Sunday, November 05, 2006

Daniel Howes: GM gains traction but can't afford a letdown

Thursday, October 05, 2006
Daniel Howes: GM gains traction but can't afford a letdown
Automaker needs successes to last more than a quarter

Now it's up to General Motors Corp. Chairman Rick Wagoner to finish what he started.

As he explained the automaker's rationale for breaking off alliance talks with Renault-Nissan CEO Carlos Ghosn on Wednesday, Wagoner referred to the "shocking" and "dramatic" progress of GM's North American turnaround -- "progress that's well ahead of what the skeptics thought possible."

There were "big moves" on health care costs for union retirees, plant closings, cuts in salaried and executive benefits and an unprecedented buyout that will cut 35,000 workers from the payroll. There were asset sales -- exiting foreign alliances and peddling a majority stake in its finance arm -- accelerated product launches, a new marketing strategy and introduction of what GM calls "the industry's best warranty."

Necessary steps, as Wagoner would say, but not sufficient. While Ghosn mulls whether to call Ford Motor Co. Chairman Bill Ford in an effort to find the North American partner he craves -- the two did not talk Wednesday, three ranking Ford sources tell me -- Wagoner needs to punctuate GM's "shocking" and "dramatic" turn with an all-too-rare commodity in Detroit these days.

That would be positive financial results sustainable for more than a quarter or two.

Without saying so, because he can't, Wagoner signaled as much was coming. If he doesn't deliver -- beginning with the traditionally tough third-quarter earnings later this month -- GM's purported shock and awe will be dismissed as just more Detroit denial masquerading as bold action.

That would, of course, mean two things:

First, that Wagoner's nemesis, billionaire shareholder Kirk Kerkorian, would use his likely-soon-to-be 12 percent stake to make the chairman's life miserable. Even if quarterly numbers don't justify it, the rejection of the Renault-Nissan tie-up and Kerkorian's call for an independent committee to review it probably will.

And second, that Wall Street's cynicism about GM's ability to fix itself, grounded in a long history of uncomfortable facts and broken promises, once again would be justified.

GM nears turning point

That's not what the body language or the tones of voice or the workmanlike "we-have-more-work-to-do" attitude at GM say. They say GM insiders believe they're approaching a historic turn, which won't be much of a turn at all unless it's accompanied by growth in revenue, earnings and, especially, cash flow.

From Toyota execs who privately express admiration for new GM products and quality to Ford rivals who grudgingly acknowledge the global reach and integration of GM's operations, the conclusion is the same -- GM is getting traction.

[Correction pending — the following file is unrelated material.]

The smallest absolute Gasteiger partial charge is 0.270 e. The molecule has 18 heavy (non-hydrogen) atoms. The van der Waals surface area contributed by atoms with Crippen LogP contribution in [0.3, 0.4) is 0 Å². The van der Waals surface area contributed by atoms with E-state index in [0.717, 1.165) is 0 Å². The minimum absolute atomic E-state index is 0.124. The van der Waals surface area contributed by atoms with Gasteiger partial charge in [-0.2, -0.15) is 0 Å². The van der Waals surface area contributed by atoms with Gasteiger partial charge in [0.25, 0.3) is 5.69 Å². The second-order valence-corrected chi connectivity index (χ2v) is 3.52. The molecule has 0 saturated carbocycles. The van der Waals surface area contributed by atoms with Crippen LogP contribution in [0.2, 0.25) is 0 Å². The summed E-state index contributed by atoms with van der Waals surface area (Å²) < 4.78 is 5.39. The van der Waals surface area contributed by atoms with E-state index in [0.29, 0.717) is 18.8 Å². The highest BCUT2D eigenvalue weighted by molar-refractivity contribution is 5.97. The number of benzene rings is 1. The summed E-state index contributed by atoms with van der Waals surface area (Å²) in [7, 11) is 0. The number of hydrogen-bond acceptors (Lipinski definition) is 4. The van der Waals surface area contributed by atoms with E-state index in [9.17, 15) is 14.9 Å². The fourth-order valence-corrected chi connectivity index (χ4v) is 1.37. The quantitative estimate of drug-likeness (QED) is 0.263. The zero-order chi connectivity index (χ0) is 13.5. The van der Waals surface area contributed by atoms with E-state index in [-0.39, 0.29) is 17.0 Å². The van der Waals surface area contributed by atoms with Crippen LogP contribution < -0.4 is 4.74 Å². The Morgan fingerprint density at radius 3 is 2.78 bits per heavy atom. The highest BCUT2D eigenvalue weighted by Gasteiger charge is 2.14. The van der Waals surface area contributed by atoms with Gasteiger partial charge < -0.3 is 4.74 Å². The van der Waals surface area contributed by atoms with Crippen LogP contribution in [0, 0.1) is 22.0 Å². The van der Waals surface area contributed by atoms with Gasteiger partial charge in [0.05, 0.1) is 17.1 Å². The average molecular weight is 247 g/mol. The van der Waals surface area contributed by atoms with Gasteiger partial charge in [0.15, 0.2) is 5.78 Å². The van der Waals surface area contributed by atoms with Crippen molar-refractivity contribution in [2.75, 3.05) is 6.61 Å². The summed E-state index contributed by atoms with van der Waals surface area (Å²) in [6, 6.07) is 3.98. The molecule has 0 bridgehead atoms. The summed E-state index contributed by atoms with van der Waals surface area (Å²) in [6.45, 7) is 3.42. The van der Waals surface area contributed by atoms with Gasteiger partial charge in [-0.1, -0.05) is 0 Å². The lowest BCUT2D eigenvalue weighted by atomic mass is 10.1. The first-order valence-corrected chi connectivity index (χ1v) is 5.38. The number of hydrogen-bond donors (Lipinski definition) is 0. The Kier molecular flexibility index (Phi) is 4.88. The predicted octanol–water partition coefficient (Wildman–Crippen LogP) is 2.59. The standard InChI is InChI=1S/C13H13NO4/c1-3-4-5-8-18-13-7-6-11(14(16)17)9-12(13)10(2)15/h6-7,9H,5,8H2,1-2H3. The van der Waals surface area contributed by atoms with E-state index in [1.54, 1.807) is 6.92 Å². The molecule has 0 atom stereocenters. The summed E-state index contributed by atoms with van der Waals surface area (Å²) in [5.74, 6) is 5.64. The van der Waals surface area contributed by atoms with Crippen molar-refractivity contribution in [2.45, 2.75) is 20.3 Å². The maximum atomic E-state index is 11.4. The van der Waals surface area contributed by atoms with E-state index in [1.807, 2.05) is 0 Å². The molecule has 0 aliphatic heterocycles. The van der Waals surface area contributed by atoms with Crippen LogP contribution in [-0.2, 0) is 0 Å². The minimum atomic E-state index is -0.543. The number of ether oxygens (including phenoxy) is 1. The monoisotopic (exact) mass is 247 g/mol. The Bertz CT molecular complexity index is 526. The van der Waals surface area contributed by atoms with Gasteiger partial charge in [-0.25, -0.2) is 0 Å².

To listen to Wagoner on Wednesday, to hear assessments of how fundamental the changes at GM really are, to see Kerkorian losing leverage, his beloved tie-up with Renault-Nissan and his play for Ghosn because GM is making more progress than he and his deputy, GM director Jerry York, thought possible is to conclude that GM may be near the kind of tipping point this town badly needs.

GM's brass exudes a calm confidence that's new for folks accustomed to being bloodied by competitors, Wall Street, the union and the media -- often at the same time. These are people who, with the help of their hired guns at Goldman Sachs and Morgan Stanley, looked under the hood at Ghosn's Renault-Nissan and said, "No thanks. We're fine."

That's either confidence or, with Kerkorian out there, an invitation to open corporate warfare. In the real world, it's probably some of both.

Wagoner "knows something is coming," says David Cole, chairman of the Center for Automotive Research in Ann Arbor. "What is really important is a trend change in earnings. That's really what Rick has to deliver."

There are no guarantees

Slowly, that possibility is dawning on corners of Wall Street. In a note to investors, Merrill Lynch's John Murphy predicted "upside surprises" to third- and fourth-quarter "earnings estimates as cost savings and operating leverage kick in."

Add two more important factors:

First, talks with bankrupt Delphi Corp., GM's former parts unit, are nearing completion and likely will conclude without the strike that could threaten GM's fragile North American turnaround.

Second, GM is on track to consummate the spinoff of a majority stake in GMAC's captive finance arm, a transaction expected to net some $11 billion and improve the earnings potential of the finance company.

Does any of this guarantee Wagoner's turnaround is assured? Hardly. GM still needs to sell more cars and trucks to more Americans. It has slowed its market share slide, but still commands roughly four points of market share less -- or 680,000 vehicles -- than three years ago.

Gas prices easily could spike again, though the uncomfortable fact is that the pain of declining truck and SUV sales this year fostered a crisis GM exploited -- just ask the United Auto Workers.

Still, GM shares are one of the top performers this year in the Dow Jones Industrials. Even news that alliance talks had broken off with Renault-Nissan didn't prompt a massive sell-off, partly because escalating pressure from Kerkorian is likely to be the hammer that won't allow Wagoner & Co. to ease up.

This comeback is far from complete, but it's moving.

Daniel Howes' column appears Mondays, Wednesdays and Fridays. He can be reached at (313) 222-2106 or dchowes@ or his blog at

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